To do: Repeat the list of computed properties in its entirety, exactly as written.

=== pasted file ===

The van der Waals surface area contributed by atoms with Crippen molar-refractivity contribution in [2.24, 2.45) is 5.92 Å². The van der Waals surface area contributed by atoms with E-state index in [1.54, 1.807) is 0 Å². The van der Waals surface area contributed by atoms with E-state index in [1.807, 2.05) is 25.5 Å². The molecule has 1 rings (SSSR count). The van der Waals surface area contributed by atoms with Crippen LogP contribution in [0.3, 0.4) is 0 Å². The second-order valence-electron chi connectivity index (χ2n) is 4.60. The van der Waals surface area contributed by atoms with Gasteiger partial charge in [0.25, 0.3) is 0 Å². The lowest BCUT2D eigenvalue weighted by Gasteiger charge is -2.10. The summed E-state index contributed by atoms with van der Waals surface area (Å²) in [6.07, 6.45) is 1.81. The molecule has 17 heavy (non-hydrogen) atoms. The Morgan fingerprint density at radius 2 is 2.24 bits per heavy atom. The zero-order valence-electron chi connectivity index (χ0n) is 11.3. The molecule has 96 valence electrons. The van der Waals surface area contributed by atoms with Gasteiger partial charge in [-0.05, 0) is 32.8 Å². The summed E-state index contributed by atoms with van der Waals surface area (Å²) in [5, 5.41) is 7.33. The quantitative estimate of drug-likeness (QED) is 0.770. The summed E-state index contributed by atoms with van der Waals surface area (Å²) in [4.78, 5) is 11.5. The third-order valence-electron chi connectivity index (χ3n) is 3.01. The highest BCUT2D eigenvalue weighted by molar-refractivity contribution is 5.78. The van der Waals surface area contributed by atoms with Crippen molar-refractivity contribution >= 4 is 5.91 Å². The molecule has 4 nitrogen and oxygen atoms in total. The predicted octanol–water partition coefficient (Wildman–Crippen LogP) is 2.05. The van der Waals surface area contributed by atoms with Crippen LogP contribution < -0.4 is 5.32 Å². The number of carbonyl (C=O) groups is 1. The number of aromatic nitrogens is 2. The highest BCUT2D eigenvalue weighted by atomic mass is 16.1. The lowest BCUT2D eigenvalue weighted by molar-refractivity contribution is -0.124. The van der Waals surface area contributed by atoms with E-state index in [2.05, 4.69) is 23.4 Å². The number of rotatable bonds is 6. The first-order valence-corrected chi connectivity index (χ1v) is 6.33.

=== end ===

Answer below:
The van der Waals surface area contributed by atoms with Crippen molar-refractivity contribution in [2.24, 2.45) is 5.92 Å². The van der Waals surface area contributed by atoms with E-state index in [1.54, 1.807) is 0 Å². The van der Waals surface area contributed by atoms with E-state index in [1.807, 2.05) is 25.5 Å². The molecule has 1 rings (SSSR count). The van der Waals surface area contributed by atoms with Crippen LogP contribution in [0.3, 0.4) is 0 Å². The second-order valence-electron chi connectivity index (χ2n) is 4.60. The van der Waals surface area contributed by atoms with Gasteiger partial charge in [0.25, 0.3) is 0 Å². The lowest BCUT2D eigenvalue weighted by Gasteiger charge is -2.10. The summed E-state index contributed by atoms with van der Waals surface area (Å²) in [6.07, 6.45) is 1.81. The molecule has 17 heavy (non-hydrogen) atoms. The Morgan fingerprint density at radius 2 is 2.24 bits per heavy atom. The zero-order valence-electron chi connectivity index (χ0n) is 11.3. The molecule has 96 valence electrons. The van der Waals surface area contributed by atoms with Gasteiger partial charge in [-0.05, 0) is 32.8 Å². The summed E-state index contributed by atoms with van der Waals surface area (Å²) in [5, 5.41) is 7.33. The quantitative estimate of drug-likeness (QED) is 0.770. The summed E-state index contributed by atoms with van der Waals surface area (Å²) in [4.78, 5) is 11.5. The third-order valence-electron chi connectivity index (χ3n) is 3.01. The highest BCUT2D eigenvalue weighted by molar-refractivity contribution is 5.78. The van der Waals surface area contributed by atoms with Crippen molar-refractivity contribution >= 4 is 5.91 Å². The molecule has 4 nitrogen and oxygen atoms in total. The predicted octanol–water partition coefficient (Wildman–Crippen LogP) is 2.05. The van der Waals surface area contributed by atoms with Crippen LogP contribution < -0.4 is 5.32 Å². The number of carbonyl (C=O) groups is 1. The number of aromatic nitrogens is 2. The highest BCUT2D eigenvalue weighted by atomic mass is 16.1. The lowest BCUT2D eigenvalue weighted by molar-refractivity contribution is -0.124. The van der Waals surface area contributed by atoms with E-state index in [2.05, 4.69) is 23.4 Å². The number of rotatable bonds is 6. The first-order valence-corrected chi connectivity index (χ1v) is 6.33.